U.S. markets closed
  • S&P 500

    3,901.36
    +0.57 (+0.01%)
     
  • Dow 30

    31,261.90
    +8.77 (+0.03%)
     
  • Nasdaq

    11,354.62
    -33.88 (-0.30%)
     
  • Russell 2000

    1,773.27
    -2.96 (-0.17%)
     
  • Crude Oil

    110.35
    +0.46 (+0.42%)
     
  • Gold

    1,845.10
    +3.90 (+0.21%)
     
  • Silver

    21.76
    -0.14 (-0.65%)
     
  • EUR/USD

    1.0562
    -0.0026 (-0.24%)
     
  • 10-Yr Bond

    2.7870
    -0.0680 (-2.38%)
     
  • GBP/USD

    1.2496
    +0.0021 (+0.17%)
     
  • USD/JPY

    127.8500
    +0.0560 (+0.04%)
     
  • BTC-USD

    29,392.15
    -917.38 (-3.03%)
     
  • CMC Crypto 200

    650.34
    -23.03 (-3.42%)
     
  • FTSE 100

    7,389.98
    +87.24 (+1.19%)
     
  • Nikkei 225

    26,739.03
    +336.19 (+1.27%)
     

Could The Danaos Corporation (NYSE:DAC) Ownership Structure Tell Us Something Useful?

  • Oops!
    Something went wrong.
    Please try again later.
·4 min read
In this article:
  • Oops!
    Something went wrong.
    Please try again later.

If you want to know who really controls Danaos Corporation (NYSE:DAC), then you'll have to look at the makeup of its share registry. Large companies usually have institutions as shareholders, and we usually see insiders owning shares in smaller companies. Warren Buffett said that he likes "a business with enduring competitive advantages that is run by able and owner-oriented people." So it's nice to see some insider ownership, because it may suggest that management is owner-oriented.

With a market capitalization of US$1.5b, Danaos is a decent size, so it is probably on the radar of institutional investors. Taking a look at our data on the ownership groups (below), it seems that institutions are noticeable on the share registry. We can zoom in on the different ownership groups, to learn more about Danaos.

View our latest analysis for Danaos

ownership-breakdown
ownership-breakdown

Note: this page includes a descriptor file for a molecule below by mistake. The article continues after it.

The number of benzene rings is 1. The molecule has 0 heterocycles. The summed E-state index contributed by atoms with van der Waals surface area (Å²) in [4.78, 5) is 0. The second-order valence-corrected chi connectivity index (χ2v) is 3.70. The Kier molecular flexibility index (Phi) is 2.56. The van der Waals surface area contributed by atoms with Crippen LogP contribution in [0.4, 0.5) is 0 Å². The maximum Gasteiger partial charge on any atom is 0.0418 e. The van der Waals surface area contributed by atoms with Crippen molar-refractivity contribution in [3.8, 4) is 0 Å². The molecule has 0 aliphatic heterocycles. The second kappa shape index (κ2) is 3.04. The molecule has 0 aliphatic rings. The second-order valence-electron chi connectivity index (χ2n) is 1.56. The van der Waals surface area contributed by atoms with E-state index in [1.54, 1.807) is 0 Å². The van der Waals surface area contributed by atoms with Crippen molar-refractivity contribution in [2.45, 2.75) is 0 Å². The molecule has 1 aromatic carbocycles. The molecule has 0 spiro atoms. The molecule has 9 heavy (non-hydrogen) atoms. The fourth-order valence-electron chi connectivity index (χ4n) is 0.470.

What Does The Institutional Ownership Tell Us About Danaos?

Institutions typically measure themselves against a benchmark when reporting to their own investors, so they often become more enthusiastic about a stock once it's included in a major index. We would expect most companies to have some institutions on the register, especially if they are growing.

As you can see, institutional investors have a fair amount of stake in Danaos. This can indicate that the company has a certain degree of credibility in the investment community. However, it is best to be wary of relying on the supposed validation that comes with institutional investors. They too, get it wrong sometimes. If multiple institutions change their view on a stock at the same time, you could see the share price drop fast. It's therefore worth looking at Danaos' earnings history below. Of course, the future is what really matters.

earnings-and-revenue-growth
earnings-and-revenue-growth

It would appear that 5.5% of Danaos shares are controlled by hedge funds. That's interesting, because hedge funds can be quite active and activist. Many look for medium term catalysts that will drive the share price higher. Looking at our data, we can see that the largest shareholder is the CEO John Coustas with 39% of shares outstanding. In comparison, the second and third largest shareholders hold about 13% and 5.5% of the stock.